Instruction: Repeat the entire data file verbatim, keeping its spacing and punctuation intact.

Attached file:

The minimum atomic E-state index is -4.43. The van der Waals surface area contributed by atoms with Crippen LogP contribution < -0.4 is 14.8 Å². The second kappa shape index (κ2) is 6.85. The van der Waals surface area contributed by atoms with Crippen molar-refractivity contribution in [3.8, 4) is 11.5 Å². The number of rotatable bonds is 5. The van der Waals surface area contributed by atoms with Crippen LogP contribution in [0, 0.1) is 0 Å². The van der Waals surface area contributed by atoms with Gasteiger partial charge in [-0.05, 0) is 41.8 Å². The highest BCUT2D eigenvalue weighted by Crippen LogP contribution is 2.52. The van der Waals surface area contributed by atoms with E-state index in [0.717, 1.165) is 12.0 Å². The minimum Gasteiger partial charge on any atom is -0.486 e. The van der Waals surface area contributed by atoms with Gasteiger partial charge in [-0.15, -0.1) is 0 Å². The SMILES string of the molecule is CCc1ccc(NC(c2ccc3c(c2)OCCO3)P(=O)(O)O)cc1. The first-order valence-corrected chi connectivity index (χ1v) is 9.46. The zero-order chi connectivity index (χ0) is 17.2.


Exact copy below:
The minimum atomic E-state index is -4.43. The van der Waals surface area contributed by atoms with Crippen LogP contribution < -0.4 is 14.8 Å². The second kappa shape index (κ2) is 6.85. The van der Waals surface area contributed by atoms with Crippen molar-refractivity contribution in [3.8, 4) is 11.5 Å². The number of rotatable bonds is 5. The van der Waals surface area contributed by atoms with Crippen LogP contribution in [0, 0.1) is 0 Å². The van der Waals surface area contributed by atoms with Gasteiger partial charge in [-0.05, 0) is 41.8 Å². The highest BCUT2D eigenvalue weighted by Crippen LogP contribution is 2.52. The van der Waals surface area contributed by atoms with E-state index in [0.717, 1.165) is 12.0 Å². The minimum Gasteiger partial charge on any atom is -0.486 e. The van der Waals surface area contributed by atoms with Gasteiger partial charge in [-0.15, -0.1) is 0 Å². The SMILES string of the molecule is CCc1ccc(NC(c2ccc3c(c2)OCCO3)P(=O)(O)O)cc1. The first-order valence-corrected chi connectivity index (χ1v) is 9.46. The zero-order chi connectivity index (χ0) is 17.2.